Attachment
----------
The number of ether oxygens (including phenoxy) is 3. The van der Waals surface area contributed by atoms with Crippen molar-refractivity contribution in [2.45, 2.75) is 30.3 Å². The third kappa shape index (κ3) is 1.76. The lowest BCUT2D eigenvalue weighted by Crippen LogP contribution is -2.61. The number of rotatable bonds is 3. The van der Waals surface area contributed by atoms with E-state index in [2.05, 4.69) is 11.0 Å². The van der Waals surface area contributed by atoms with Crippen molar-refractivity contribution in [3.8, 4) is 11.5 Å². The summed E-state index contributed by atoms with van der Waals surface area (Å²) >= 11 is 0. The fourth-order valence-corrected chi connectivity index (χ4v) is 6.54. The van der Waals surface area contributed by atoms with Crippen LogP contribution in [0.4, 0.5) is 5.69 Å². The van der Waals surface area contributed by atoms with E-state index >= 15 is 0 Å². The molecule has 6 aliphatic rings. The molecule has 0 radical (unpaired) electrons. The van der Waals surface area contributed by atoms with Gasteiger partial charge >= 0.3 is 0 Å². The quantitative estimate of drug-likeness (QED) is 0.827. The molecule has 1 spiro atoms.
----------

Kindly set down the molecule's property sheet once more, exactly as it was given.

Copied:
The number of ether oxygens (including phenoxy) is 3. The van der Waals surface area contributed by atoms with Crippen molar-refractivity contribution in [2.45, 2.75) is 30.3 Å². The third kappa shape index (κ3) is 1.76. The lowest BCUT2D eigenvalue weighted by Crippen LogP contribution is -2.61. The number of rotatable bonds is 3. The van der Waals surface area contributed by atoms with E-state index in [2.05, 4.69) is 11.0 Å². The van der Waals surface area contributed by atoms with Crippen molar-refractivity contribution in [3.8, 4) is 11.5 Å². The summed E-state index contributed by atoms with van der Waals surface area (Å²) >= 11 is 0. The fourth-order valence-corrected chi connectivity index (χ4v) is 6.54. The van der Waals surface area contributed by atoms with Crippen LogP contribution in [0.4, 0.5) is 5.69 Å². The van der Waals surface area contributed by atoms with E-state index >= 15 is 0 Å². The molecule has 6 aliphatic rings. The molecule has 0 radical (unpaired) electrons. The van der Waals surface area contributed by atoms with Gasteiger partial charge >= 0.3 is 0 Å². The quantitative estimate of drug-likeness (QED) is 0.827. The molecule has 1 spiro atoms.